Once the optimal path is found by ants, the procedure of the phylogeny construction is straightforward. The execution of the PCO-Ant Algorithm, gives a linear sequence of species and a measure of closeness between them, using the pheromone matrix. Using these elements, the phylogenetic tree can be constructed. In the course of constructing phylogenetic tree, the ants travel in the digraph and update the pheromone on the paths it passed. At each step, ants choose the next vertex according to a certain probability depending on the pheromone and the heuristic information of the edge, and the digraph is first modified and then the strong connected components of the updated digraph are computed which are used to construct phylogenetic trees. After getting a group of phylogenetic trees, we also use ant colony and its pheromone feedback system as a global optimization technique to derive the optimal topology of the phylogenetic tree. The overall algorithm for constructing the phylogenetic trees and from them, choose the best tree is given below:

Begin

## 1 Initialization

1.1 Initialize parameters: k, m, Î±, Î², Ï Î·; (: k=No. of ants, m=No. of sub-colony, Ï= pheromone trail evaporation, Î·= evolutionary distance between an ancestor and two descendent species).

1.2 Initialize the pheromone digraph; //*By measuring the distance between the species.*//

1.3 For each ant in each sub-colony do

Chooses an initial object i to visit randomly;

End for

## Iterative Process // Finding the optimal path

While (not termination) do

2.1 For each sub-colony do //* m sub-colonies*//

2.1.1 Set R denotes the current object set, the initial value of R equals the given object set of the problem and i is an initial object.

2.1.2 While (not termination) do

For each ant k in current sub- colony do // *m ants*//

While (allowedk not empty) do

// *Where allowedk is a set of the nodes can be chosen by the kth ant at node i for the next step and kth ant find (i, j) pair that have the largest transition probablity value*//

Select the next object j to visit;

//* The kth ant, begin at node i, goes to node j*//

Compute the probability function P; // *Transition probability*//

allowedk= allowedk-{j}

End while // *Here we get the (i, j) pair that have the largest transition probablity value*//

Reset allowedk= R

// *Where allowedk is a set of the nodes can be chosen by the kth ant at node j for the next step and kth ant find (j,l) pair that have the largest transition probablity value and step 2.1.2 will continue untill all connected paths are traversed and finally kth ant will reach to its initial position that iàjàlài*//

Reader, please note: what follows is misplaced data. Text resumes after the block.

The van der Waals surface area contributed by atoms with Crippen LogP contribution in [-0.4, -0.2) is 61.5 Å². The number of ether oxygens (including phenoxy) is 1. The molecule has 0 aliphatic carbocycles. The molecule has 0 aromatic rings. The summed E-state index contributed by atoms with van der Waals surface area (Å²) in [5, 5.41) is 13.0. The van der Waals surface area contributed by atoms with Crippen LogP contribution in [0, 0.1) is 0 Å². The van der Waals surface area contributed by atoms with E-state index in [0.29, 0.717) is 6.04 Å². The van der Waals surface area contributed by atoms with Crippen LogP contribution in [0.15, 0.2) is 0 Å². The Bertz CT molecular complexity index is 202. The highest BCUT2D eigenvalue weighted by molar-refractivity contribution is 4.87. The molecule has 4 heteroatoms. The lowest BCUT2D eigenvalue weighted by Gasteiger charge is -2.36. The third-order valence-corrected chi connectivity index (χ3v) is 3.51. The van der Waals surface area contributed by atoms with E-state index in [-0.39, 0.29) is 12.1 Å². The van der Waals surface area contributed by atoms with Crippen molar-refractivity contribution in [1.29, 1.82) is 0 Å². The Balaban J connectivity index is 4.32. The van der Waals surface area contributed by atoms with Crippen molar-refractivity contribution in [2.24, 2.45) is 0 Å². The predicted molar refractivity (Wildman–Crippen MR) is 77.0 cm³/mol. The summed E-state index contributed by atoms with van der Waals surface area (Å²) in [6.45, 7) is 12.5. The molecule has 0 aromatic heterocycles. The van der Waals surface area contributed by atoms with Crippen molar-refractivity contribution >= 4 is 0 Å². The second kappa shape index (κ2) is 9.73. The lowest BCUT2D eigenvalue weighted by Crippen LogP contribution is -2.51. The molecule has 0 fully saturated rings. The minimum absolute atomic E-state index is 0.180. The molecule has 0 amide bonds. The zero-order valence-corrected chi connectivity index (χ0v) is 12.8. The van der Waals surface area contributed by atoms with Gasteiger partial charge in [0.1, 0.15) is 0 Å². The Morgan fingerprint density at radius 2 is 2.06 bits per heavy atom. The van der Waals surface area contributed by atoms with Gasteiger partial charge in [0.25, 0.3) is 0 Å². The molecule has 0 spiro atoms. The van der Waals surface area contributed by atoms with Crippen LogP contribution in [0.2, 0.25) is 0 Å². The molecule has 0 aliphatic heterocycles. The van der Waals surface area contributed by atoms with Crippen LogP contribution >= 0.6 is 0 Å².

End for

Have local pheromone updating on each edge in the digraph according to the evolutionary distance between objects;

End while

End for // *All possible paths are found at last iteration*//

Obtain each phylogenetic tree constructed by each sub-colony (see tree construction method in algorithm)

End while

//*m sub-colony construct phylogenetic trees according to all possible paths found at last iteration. *//

## 3 Tree Constructions

While not (all species grouped)

3.1 Find (i, j) pair that have the largest value in the pheromone matrix

If (i or j) already grouped then change index by group index

Group (i, j) pair into a new species k

Compute the distance between current species and ancestor

Delete the value of (i,j) pair

End while

3.2 Obtain each phylogenetic tree constructed by each sub-colony

## 4 Tree Optimization // Global updation

While (not terminaton) do

4.1 Calculate evolutionary distance (branch length) of each tree

4.2 Calculate the fitness value of each sub-colony (tree) //*For finding the optimal tree. *//

4.3 Have global pheromone updating operation according to the fitness value of the constructed phylogenetic trees

End while

## 5 Output

Optimal tree found which has highest transition probability but lower evolutionary distance.

End

## Illustration: Example 1

## 5.1 Discussion and Results

## Step 1: Initialization

Step 1.1: Initialize parameters: k=8 (No. of ants), m=2 (No. of sub-colony), Î±=1, Î²=2, Ï=0.6 (pheromone trail evaporation), Î·= 0.5 (evolutionary distance between an ancestor and two descendent species).

Step 1.2: Initialize the pheromone digraph: Here, we consider three randomly generated DNA sequences with length 6.

Seq1: AACGTG, Seq2: TCGAAG, Seq3: ATCGAG

Creating the pheromone digraph (see figure 2) by measuring the distance between the species.

Here we calculate the distance by the formula is: Number of homologous character / Total number of characters.

Step 1.3: Here, we choose node 1# as an initial object.

Figure 2. Digraph for three sequences of example 1

## Step 2: Finding the optimal path

Step 2.1: Transition probability for ants: travel across the structured graph, and at each node a transition function (equation (i)) determines its direction. This equation represents the probability that the kth ant, being at node i, goes to node j in its next step;

## Pk(i,j)= --------------(i)

Iteration 1(Moving path by 1st ant)

Transition probability for Ist ant in path (1, 2): P1(1, 2)= 1/65 is calculated according to equation (i) [Where, , i=1, j=2, u=3]